American Museum of Natural History
- The Pluto controversy: What's a planet, anyway?
- How was our Solar System formed?
- Features of planets
- The search for life
- Curiosity: Searching for carbon
- Seeing planets like never before
- Solar System glossary
- Quiz: Planets
- Exploration Questions: Planets
- Answers to Exploration Questions: Planets
The search for life
In the search for life, we have barely scratched the surface of other planets in our solar system. And we have studied only a tiny fraction of planetary systems around other stars. No life has been found, but the potential for life is widespread. The chemical building blocks for life on Earth exist in the interstellar clouds that give birth to stars. Many stars have planets. There could be billions of habitable planets in our galaxy. Yet we do not know how life arises, or if it can easily evolve to intelligence. Life may be plentiful - the only way to find out is to search.
How do we find other planets?
For life in the universe to be abundant, planets must be abundant. But planets are hard to detect because they are small, and much fainter than the stars they orbit.
How does life begin?
Scientists do not yet know how the first living things arose on Earth. The geological record shows that life appeared on Earth almost as soon as the young planet was cool and stable enough for living things to survive. This suggests that life may exist wherever conditions allow it.
The chemical building blocks of life, such as amino acids, are easily made by supplying energy to a mixture of the molecules most abundant in the solar system.
But these molecular substances are nowhere nearly as complex as the simplest life-form. We have not yet discovered how aggregations of these building blocks acquire life's capacity to grow, reproduce, and adapt.
Astronomers also observe organic molecules in meteorites, comets, and the giant interstellar clouds of gas and dust where stars and planets are born.
Life as we know it requires
Life on Earth’s surface derives its energy from the Sun. Another realm of life thrives around seafloor hot springs and in fluid-filled cracks deep below the surface, utilizing the chemical energy of those environments. The chemistry that builds and sustains life requires a fluid medium in which atoms and molecules can react. For all known forms of life, liquid water provides that environment. Carbon atoms are ideally suited to form complex molecules. Carbon is the structural backbone of all the building blocks and material for life, including proteins and DNA.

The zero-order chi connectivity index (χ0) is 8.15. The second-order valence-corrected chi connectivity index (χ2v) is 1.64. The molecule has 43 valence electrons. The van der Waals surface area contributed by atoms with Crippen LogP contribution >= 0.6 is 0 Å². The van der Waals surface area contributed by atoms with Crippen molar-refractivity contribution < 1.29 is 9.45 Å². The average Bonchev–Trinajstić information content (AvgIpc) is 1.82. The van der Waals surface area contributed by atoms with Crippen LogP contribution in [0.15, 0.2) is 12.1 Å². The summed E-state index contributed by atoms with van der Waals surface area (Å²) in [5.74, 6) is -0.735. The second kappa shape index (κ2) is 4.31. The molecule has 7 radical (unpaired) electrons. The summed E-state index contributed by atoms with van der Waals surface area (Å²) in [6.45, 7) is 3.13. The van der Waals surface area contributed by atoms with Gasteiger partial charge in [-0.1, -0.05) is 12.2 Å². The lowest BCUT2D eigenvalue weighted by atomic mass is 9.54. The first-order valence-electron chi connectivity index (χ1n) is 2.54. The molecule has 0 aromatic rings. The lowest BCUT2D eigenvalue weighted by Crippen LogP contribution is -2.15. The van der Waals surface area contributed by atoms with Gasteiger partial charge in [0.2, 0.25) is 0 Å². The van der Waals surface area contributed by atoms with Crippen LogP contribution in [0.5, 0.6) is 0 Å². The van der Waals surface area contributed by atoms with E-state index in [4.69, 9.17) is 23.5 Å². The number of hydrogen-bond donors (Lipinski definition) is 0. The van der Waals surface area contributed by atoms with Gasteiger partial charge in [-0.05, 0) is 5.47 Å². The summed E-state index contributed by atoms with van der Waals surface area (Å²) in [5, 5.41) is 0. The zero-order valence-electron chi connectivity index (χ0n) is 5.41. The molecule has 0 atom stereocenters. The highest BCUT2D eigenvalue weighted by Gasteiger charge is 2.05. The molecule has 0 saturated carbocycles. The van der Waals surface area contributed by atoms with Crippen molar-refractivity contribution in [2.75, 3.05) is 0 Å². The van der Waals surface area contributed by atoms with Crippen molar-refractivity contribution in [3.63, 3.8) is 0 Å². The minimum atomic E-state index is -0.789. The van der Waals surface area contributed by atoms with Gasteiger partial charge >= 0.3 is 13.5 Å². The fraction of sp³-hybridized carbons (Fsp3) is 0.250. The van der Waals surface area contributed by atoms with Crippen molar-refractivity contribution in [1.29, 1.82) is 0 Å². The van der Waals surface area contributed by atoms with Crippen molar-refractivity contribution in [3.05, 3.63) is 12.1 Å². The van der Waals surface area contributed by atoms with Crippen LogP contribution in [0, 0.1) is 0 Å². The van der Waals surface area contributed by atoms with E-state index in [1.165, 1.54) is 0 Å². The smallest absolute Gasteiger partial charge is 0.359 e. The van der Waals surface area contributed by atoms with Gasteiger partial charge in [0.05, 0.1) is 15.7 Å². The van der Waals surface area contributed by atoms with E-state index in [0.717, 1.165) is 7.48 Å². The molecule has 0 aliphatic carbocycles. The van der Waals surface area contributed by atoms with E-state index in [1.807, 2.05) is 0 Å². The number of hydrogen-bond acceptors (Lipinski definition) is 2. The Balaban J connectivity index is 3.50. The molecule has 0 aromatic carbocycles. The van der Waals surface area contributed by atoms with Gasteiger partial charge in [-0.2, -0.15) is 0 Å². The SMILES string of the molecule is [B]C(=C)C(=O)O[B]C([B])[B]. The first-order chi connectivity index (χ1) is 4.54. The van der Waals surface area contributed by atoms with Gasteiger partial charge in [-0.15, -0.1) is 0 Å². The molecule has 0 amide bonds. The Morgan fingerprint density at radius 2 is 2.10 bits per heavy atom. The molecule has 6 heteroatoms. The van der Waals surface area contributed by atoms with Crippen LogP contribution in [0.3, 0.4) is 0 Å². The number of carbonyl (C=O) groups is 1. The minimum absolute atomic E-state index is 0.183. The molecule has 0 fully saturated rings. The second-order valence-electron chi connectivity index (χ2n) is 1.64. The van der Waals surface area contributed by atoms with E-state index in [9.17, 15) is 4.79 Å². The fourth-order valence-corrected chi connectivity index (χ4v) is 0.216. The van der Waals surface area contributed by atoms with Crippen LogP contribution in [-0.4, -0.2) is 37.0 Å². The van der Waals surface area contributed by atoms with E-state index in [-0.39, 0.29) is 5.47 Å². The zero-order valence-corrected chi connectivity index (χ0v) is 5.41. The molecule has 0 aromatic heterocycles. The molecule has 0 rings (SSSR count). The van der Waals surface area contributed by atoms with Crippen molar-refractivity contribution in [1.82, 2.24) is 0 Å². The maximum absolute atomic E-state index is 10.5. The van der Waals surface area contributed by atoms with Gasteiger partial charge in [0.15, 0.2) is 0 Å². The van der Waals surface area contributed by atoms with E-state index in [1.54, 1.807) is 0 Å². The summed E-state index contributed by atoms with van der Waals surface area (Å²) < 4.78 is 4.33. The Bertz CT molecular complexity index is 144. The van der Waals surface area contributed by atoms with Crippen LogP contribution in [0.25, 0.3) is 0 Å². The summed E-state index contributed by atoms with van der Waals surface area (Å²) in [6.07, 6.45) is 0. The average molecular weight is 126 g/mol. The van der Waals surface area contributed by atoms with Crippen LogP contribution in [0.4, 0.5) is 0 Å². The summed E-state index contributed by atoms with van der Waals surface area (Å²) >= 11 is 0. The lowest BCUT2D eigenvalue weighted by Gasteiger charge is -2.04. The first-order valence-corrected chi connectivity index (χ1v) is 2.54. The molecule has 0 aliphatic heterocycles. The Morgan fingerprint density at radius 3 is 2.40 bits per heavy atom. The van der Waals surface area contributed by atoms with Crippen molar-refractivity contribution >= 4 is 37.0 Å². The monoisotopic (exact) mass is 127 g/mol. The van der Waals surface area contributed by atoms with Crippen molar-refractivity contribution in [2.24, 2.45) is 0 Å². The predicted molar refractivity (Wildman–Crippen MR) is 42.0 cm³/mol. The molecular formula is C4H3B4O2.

Want to join the conversation?
- Is their life on any other planets except for Earth?(5 votes)
- As of right now, scientists do not know of life on any other planets. Recent surveys of Mars have, however, shown that there may have at one point been life on the Red Planet.
These surveys have shown that there may have been streams and rivers on Mars at some point. There's no other easy explanation for how some features there have been formed. Since Mars's conditions seem to have been at one point very similar to Earth's own, and water is necessary for life as we know it, there is a possibility there may have once been life on Mars. It seems unlikely there would still be any.
The real answer for now is we don't know. The universe is a big place, and somewhere it's possible there could be life.(7 votes)
- if scientist now what form's a planet how cant they tell how the first people got here(1 vote)
- They didn't "get" here. We have evolved from other simpler organisms.
For more information, please look at this article: http://en.wikipedia.org/wiki/Timeline_of_human_evolution(4 votes)
- Can extraterrestrial life be made up of things other than cells, even though a living organism on Earth must "have one or more cells" in order to be classified as an organism?(1 vote)
- is there at least one way to survive on the moon for one half of a year(1 vote)
- yes, if you had a pressurized artificial habitat sort of thing with food and oxygen to last for that long you could. the problem really is cost. you would have to send multiple rockets and other thing with supplies of oxygen and water and food because you can't send it all up at once in one rocket there would be too much weight. so, we could but there is no practical purpose there is no real need to stay there that long there isn't much more we can learn about the moon. the real action right now is on Mars, not the moon(2 votes)
- is it possible that on other planets supposed life wouldn't require sunlight or water or O2 or anything like us? They could possibly breathe hydrogen gas, right?(1 vote)
- Sunlight is only in our solar system. Other systems have whatever-star-name-they-have light.(1 vote)
- life on earth's surface derives its energy from the sun(1 vote)
- can they be more life out their ?(1 vote)
- It may be physically possible, but if there is we haven't found it yet.(1 vote)
- What is the name of the theory that says we come from fish then amphibians then reptiles then mammals from there to monkeys then to apes to the homogeneous species of the human race?(1 vote)
- What if we were just tiny bacterial beings on a tiny dust particle of someone or something else's world doing the exact thing were doing in a different dimension.(1 vote)
- Has simple life like a bacteria ever been created in a lab?(1 vote)
- no scientist have not created any sort of bacteria in a lab yet that we now of(1 vote)